BRITAIN’S press is "in the dock" for abuses ranging from phone hacking
to hounding celebrities and crime victims, the Leveson Inquiry heard
The mother of Hugh Grant’s child
received threats after the actor spoke out against media intrusion,
while Kate McCann felt "mentally raped" when a newspaper published her
private diary, the hearing was told.
Murdered schoolgirl Milly Dowler’s mother Sally experienced "euphoria"
when she got through to her missing daughter’s mobile phone voicemail
after a private detective working for the News of the World deleted some
of the messages.
Lord Justice Leveson’s inquiry into press standards heard that both
well-known figures like Harry Potter author JK Rowling and previously
unknown members of the public have fallen victim to journalistic
David Sherborne, representing 51 alleged victims of press intrusion,
described the scale of phone hacking at the News of the World as an
"Industrial Revolution" that represented a cultural shift away from
But he argued that there were wider problems with Britain’s newspaper
"We are here not just because of the shameful revelations which have
come out of the hacking scandal, but also because there has been a
serious breakdown of trust in the important relationship between the
press and the public," he said.
"It is the whole of the press, and in particular the tabloid section of
it, which we say stands in the dock, at least metaphorically so – and
certainly in the court of public opinion."
Mr Sherborne said the charges ranged against newspapers included: phone
hacking, "blagging" private information through deception, blackmailing
vulnerable or opportunistic people into breaking confidences about
well-known people, intruding into the grief of crime victims and
hounding celebrities, their families and friends.
He highlighted the "terrible intrusion" into the lives of the Dowler
family after 13-year-old Milly was abducted in Walton-on- Thames,
Surrey, in March 2002.
News of the World private investigator Glenn Mulcaire listened to the
schoolgirl’s voicemails and erased some of them to make room for new
messages, giving her family false hope she was still alive, the inquiry
Mr Sherborne told Lord Justice Leveson: "Mr and Mrs Dowler will tell you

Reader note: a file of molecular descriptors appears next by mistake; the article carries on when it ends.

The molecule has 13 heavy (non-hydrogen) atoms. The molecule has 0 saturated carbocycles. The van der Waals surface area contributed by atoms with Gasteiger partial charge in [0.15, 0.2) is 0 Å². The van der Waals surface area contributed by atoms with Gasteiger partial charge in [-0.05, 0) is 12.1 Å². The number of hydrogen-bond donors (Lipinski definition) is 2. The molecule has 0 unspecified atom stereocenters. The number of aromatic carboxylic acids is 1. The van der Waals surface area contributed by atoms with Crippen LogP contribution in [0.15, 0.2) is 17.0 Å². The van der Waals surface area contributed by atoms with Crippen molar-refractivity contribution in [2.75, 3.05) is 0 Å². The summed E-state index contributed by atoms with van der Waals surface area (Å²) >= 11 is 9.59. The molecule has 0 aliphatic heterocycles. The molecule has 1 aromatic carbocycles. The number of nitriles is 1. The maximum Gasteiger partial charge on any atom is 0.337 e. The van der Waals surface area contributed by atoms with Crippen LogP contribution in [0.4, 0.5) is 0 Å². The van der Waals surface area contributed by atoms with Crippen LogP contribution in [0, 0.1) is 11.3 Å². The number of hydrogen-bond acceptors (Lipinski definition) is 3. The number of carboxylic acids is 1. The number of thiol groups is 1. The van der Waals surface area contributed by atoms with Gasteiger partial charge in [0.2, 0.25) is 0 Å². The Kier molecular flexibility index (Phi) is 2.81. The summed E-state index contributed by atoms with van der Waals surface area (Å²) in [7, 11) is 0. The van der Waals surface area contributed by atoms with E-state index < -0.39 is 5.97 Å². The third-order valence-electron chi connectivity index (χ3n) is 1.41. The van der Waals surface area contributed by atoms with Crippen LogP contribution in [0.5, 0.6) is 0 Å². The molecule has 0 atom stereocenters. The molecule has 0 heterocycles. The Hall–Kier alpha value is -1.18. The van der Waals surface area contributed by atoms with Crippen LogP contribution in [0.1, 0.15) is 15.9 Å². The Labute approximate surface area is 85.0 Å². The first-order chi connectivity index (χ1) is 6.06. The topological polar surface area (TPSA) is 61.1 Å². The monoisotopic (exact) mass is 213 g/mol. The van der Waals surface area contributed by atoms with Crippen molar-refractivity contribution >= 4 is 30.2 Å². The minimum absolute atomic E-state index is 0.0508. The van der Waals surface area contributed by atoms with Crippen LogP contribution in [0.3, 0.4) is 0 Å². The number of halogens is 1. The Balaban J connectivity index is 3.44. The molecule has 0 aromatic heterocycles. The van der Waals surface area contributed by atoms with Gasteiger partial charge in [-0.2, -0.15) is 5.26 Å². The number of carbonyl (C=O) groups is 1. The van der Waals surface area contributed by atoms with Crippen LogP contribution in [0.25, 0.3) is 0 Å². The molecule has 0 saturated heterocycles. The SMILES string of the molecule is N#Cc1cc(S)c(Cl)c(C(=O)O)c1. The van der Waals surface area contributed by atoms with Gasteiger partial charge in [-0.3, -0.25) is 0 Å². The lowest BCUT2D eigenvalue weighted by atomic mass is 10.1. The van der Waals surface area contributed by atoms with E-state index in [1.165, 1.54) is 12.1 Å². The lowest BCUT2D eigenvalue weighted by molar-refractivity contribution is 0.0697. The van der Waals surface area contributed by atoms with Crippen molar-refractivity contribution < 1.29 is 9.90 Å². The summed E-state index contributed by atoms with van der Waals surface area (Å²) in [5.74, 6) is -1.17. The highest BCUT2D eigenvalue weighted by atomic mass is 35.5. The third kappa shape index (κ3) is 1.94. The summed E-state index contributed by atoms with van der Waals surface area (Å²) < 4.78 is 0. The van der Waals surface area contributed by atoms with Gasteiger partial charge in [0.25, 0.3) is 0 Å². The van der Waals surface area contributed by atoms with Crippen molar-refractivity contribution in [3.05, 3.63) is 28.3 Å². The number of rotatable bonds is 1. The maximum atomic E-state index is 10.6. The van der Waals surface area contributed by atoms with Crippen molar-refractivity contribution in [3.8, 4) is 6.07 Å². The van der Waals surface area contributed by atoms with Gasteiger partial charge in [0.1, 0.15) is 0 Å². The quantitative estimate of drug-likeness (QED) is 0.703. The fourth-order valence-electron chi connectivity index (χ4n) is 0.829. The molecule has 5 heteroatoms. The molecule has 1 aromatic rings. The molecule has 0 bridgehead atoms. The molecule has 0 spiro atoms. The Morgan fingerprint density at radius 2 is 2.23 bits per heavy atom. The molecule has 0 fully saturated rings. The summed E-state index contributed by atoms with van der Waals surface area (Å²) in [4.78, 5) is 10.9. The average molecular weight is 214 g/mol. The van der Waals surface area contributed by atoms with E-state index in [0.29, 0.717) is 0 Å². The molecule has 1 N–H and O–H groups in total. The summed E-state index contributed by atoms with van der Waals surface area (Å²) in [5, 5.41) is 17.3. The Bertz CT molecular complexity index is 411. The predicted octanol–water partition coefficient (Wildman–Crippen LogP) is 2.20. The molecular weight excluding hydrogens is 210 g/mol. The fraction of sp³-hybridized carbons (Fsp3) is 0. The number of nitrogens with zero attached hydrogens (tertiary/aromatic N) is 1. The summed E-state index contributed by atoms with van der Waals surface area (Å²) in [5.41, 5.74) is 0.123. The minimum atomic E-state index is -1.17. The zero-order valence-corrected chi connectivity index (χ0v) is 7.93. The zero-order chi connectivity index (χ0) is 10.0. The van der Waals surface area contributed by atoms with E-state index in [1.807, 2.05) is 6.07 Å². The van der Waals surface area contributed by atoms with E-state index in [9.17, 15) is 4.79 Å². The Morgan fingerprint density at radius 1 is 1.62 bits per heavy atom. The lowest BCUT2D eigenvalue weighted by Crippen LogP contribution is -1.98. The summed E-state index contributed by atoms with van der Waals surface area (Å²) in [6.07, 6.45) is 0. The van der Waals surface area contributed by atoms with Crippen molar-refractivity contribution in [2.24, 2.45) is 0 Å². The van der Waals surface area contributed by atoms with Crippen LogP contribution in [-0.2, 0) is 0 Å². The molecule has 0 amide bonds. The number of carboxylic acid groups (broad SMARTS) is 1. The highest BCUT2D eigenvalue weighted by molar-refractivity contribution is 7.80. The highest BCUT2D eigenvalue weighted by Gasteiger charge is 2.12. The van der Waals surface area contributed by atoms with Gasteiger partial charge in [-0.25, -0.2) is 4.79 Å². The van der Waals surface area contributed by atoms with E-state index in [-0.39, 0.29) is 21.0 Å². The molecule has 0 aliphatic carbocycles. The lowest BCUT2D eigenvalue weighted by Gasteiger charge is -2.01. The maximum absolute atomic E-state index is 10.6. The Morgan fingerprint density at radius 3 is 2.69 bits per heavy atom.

in their own words what it felt like in those moments when Sally, her
mother, finally got through to her daughter’s voicemail after persistent
attempts had failed because the box was full, and the euphoria which
this belief created, false as it was unfortunately.
"Perhaps there are no words which can adequately describe how despicable
this act was."
The Dowlers’ grief was also intruded on when the News of the World
published a photograph of them privately retracing the route Milly was
walking home when she was kidnapped, the inquiry heard.
Mulcaire was jailed along with the News of the World’s former royal
editor, Clive Goodman, in January 2007 after they admitted intercepting
voicemail messages left on phones belonging to royal aides.
The parents of Madeleine McCann, who was three when she vanished on
holiday in Portugal in May 2007, were also subjected to "blatant
intrusion" by the press, Mr Sherborne said.
In September 2008, the News of the World published Mrs McCann’s highly
personal diary, which she had not even shown to her husband, leaving her
feeling "mentally raped", the inquiry heard.
Mr Sherborne argued that the freedom of speech enjoyed by Britain’s
media was "only one part of the equation" and had to be balanced against
the right to respect for private life.
"The respect which is given to an individual’s privacy is as much a mark
of a tolerant and mature society — as we like to believe ours is — as a
free and forceful press," he said.
Among those listening to the submissions in Court 73 of the Royal Courts
of Justice in London were Milly’s father Bob Dowler, lawyer to phone
hacking victims Mark Lewis and former Formula 1 boss Max Mosley, who
received £60,000 (€70,000) in privacy damages over a News of the World
story claiming he took part in a "Nazi orgy".
The inquiry was adjourned until Monday, when it will begin hearing
evidence from witnesses, starting with Milly’s family.